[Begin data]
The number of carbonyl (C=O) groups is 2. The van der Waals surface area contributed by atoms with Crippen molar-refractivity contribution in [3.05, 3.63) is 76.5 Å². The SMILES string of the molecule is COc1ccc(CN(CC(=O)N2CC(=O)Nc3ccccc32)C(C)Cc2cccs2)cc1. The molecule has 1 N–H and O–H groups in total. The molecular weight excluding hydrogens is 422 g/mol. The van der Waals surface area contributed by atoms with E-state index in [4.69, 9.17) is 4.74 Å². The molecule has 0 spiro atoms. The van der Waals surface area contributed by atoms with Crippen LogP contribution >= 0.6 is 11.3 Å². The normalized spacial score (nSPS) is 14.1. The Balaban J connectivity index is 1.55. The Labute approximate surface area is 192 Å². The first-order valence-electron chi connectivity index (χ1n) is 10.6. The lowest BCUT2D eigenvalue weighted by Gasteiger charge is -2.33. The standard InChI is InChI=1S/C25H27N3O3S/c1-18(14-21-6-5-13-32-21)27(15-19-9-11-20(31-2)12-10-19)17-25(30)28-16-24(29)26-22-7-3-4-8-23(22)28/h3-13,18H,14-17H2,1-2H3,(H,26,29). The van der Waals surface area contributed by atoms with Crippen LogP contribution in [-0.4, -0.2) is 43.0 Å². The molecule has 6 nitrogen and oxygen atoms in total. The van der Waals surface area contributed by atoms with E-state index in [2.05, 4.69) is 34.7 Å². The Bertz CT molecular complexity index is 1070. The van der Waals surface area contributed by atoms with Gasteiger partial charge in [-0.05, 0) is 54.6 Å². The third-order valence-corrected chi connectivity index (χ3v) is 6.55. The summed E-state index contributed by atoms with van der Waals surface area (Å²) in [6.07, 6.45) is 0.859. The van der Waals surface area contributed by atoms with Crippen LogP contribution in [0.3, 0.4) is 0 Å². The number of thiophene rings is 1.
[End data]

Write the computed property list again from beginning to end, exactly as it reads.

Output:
The number of carbonyl (C=O) groups is 2. The van der Waals surface area contributed by atoms with Crippen molar-refractivity contribution in [3.05, 3.63) is 76.5 Å². The SMILES string of the molecule is COc1ccc(CN(CC(=O)N2CC(=O)Nc3ccccc32)C(C)Cc2cccs2)cc1. The molecule has 1 N–H and O–H groups in total. The molecular weight excluding hydrogens is 422 g/mol. The van der Waals surface area contributed by atoms with E-state index in [4.69, 9.17) is 4.74 Å². The molecule has 0 spiro atoms. The van der Waals surface area contributed by atoms with Crippen LogP contribution >= 0.6 is 11.3 Å². The normalized spacial score (nSPS) is 14.1. The Balaban J connectivity index is 1.55. The Labute approximate surface area is 192 Å². The first-order valence-electron chi connectivity index (χ1n) is 10.6. The lowest BCUT2D eigenvalue weighted by Gasteiger charge is -2.33. The standard InChI is InChI=1S/C25H27N3O3S/c1-18(14-21-6-5-13-32-21)27(15-19-9-11-20(31-2)12-10-19)17-25(30)28-16-24(29)26-22-7-3-4-8-23(22)28/h3-13,18H,14-17H2,1-2H3,(H,26,29). The van der Waals surface area contributed by atoms with Crippen LogP contribution in [-0.4, -0.2) is 43.0 Å². The molecule has 6 nitrogen and oxygen atoms in total. The van der Waals surface area contributed by atoms with E-state index in [2.05, 4.69) is 34.7 Å². The Bertz CT molecular complexity index is 1070. The van der Waals surface area contributed by atoms with Gasteiger partial charge in [-0.05, 0) is 54.6 Å². The third-order valence-corrected chi connectivity index (χ3v) is 6.55. The summed E-state index contributed by atoms with van der Waals surface area (Å²) in [6.07, 6.45) is 0.859. The van der Waals surface area contributed by atoms with Crippen LogP contribution in [0.3, 0.4) is 0 Å². The number of thiophene rings is 1.